Staging is the process of determining if the cancer has grown within the colorectal region or if it has spread to other areas of the body. Information obtained from any screening tests and biopsied tissue samples is used to help determine cancer stage.

There are two staging levels: clinical and pathologic. The clinical stage is based on information obtained before any surgery. This information is obtained from the biopsy, imaging tests and physical exams. The pathologic stage uses the same information found in the clinical stage but adds information discovered as a result of surgery.

Additional tests may also be required to help determine cancer stage. These could include:

  • Blood Tests: Colorectal cancer is often associated with high levels of carcinoembryonic antigen (CEA). A sample of blood may be drawn to test CEA levels. A complete blood count (CBC) test may also be ordered to check for possible anemia caused by prolonged bleeding from the tumor.
  • Chest X-ray: This may be used to see if cancer has possibly spread to the lungs.
    • Colonoscopy: If a colonoscopy was not performed as part of the diagnosis, it will be needed to examine the entire length of colon and help determine the stage of cancer.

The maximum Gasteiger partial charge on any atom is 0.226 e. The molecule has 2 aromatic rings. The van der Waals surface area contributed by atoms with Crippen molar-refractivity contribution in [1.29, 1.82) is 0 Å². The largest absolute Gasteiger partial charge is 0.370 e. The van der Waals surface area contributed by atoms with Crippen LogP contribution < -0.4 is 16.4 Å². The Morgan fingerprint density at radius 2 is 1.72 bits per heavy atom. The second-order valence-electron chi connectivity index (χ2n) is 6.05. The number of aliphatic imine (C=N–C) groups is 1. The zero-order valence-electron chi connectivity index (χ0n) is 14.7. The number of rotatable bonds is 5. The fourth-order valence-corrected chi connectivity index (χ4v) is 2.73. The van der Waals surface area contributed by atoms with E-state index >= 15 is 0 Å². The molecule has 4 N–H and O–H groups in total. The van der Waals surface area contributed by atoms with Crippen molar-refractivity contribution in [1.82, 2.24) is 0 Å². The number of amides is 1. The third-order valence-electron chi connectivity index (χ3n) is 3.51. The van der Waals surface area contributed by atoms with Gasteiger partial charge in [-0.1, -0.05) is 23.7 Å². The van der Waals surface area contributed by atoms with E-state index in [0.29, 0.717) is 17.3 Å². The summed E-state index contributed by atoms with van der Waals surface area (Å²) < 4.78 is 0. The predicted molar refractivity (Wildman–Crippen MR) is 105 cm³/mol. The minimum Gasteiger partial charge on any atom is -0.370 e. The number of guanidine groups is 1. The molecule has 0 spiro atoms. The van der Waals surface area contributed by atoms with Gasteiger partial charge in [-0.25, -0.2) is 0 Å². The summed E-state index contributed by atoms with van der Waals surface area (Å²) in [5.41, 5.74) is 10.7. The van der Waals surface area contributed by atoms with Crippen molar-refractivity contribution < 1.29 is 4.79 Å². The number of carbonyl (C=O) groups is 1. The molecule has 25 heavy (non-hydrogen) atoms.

• CT Scan: Dozens of low-dose x-rays are taken all at once from various angles. A CT scan can help see if cancer has spread to the lypmph nodes or other parts of the body.
  • Endorectal Ultrasound: An ultrasound probe is inserted into the rectum. The ultrasound may show how deep a rectal tumor has grown and if the cancer has spread to the lymph nodes.
  • MRI: Magnetic resonance imaging (MRI) produces detailed images of organs and soft tissues, and may pinpoint the exact location and size of a tumor.
  • PET Scan: These scans use more sophisticated techniques to determine if the cancer has spread to other parts of the body that may not be apparent on a CT scan.

Overall Staging


What It Means

Stage 0

Earliest stage of cancer. Tumor has not grown beyond the mucosa. This stage is also known as carcinoma in situ or intramucosal carcinoma.

Stage I

Cancer has grown through the muscularis mucosa into the submucosa or through the submucosa into the muscularis propria. No lymph nodes are involved.

Stage II

Cancer has grown serous membrane, through colon or rectum wall into regional tissue or organs. Lymph nodes and distant tissue and organs are not involved.

Stage III

Ccancer has spread outside the colon to one or more lymph nodes.

Stage IV

Cancer may or may not have grown through the colon and rectal wall. Regional lymph nodes may or may not be involved. Cancer has spread to other distant organs.

Staging in Depth
Detailed information on colorectal cancer staging including TNM categories.

More Information

Risks and Symptoms

Prevention and Screening


Treatment Options